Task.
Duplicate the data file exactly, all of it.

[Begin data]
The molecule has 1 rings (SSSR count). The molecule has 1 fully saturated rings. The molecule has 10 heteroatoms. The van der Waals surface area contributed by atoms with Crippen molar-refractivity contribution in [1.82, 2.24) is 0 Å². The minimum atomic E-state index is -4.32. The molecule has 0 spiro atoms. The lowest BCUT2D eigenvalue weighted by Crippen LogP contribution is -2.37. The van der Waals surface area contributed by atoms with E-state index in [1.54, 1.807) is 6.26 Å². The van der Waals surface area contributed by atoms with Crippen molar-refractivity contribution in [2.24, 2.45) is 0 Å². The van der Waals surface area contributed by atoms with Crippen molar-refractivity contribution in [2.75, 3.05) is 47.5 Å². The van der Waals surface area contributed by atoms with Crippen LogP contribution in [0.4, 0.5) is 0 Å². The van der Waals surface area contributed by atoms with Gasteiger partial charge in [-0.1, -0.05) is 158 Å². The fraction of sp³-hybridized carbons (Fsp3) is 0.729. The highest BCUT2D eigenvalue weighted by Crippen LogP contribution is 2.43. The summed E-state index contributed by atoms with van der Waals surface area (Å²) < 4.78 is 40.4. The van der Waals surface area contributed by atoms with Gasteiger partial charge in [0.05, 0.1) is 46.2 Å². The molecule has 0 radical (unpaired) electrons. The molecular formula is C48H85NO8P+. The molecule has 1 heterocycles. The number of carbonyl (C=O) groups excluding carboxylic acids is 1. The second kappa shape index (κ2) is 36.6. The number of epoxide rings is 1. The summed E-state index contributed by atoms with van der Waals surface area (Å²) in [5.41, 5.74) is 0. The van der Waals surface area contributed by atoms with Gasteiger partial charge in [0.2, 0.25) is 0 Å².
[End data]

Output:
The molecule has 1 rings (SSSR count). The molecule has 1 fully saturated rings. The molecule has 10 heteroatoms. The van der Waals surface area contributed by atoms with Crippen molar-refractivity contribution in [1.82, 2.24) is 0 Å². The minimum atomic E-state index is -4.32. The molecule has 0 spiro atoms. The lowest BCUT2D eigenvalue weighted by Crippen LogP contribution is -2.37. The van der Waals surface area contributed by atoms with E-state index in [1.54, 1.807) is 6.26 Å². The van der Waals surface area contributed by atoms with Crippen molar-refractivity contribution in [2.24, 2.45) is 0 Å². The van der Waals surface area contributed by atoms with Crippen molar-refractivity contribution in [2.75, 3.05) is 47.5 Å². The van der Waals surface area contributed by atoms with Crippen LogP contribution in [0.4, 0.5) is 0 Å². The van der Waals surface area contributed by atoms with Gasteiger partial charge in [-0.1, -0.05) is 158 Å². The fraction of sp³-hybridized carbons (Fsp3) is 0.729. The highest BCUT2D eigenvalue weighted by Crippen LogP contribution is 2.43. The summed E-state index contributed by atoms with van der Waals surface area (Å²) < 4.78 is 40.4. The van der Waals surface area contributed by atoms with Gasteiger partial charge in [0.05, 0.1) is 46.2 Å². The molecule has 0 radical (unpaired) electrons. The molecular formula is C48H85NO8P+. The molecule has 1 heterocycles. The number of carbonyl (C=O) groups excluding carboxylic acids is 1. The second kappa shape index (κ2) is 36.6. The number of epoxide rings is 1. The summed E-state index contributed by atoms with van der Waals surface area (Å²) in [5.41, 5.74) is 0. The van der Waals surface area contributed by atoms with Gasteiger partial charge in [0.2, 0.25) is 0 Å².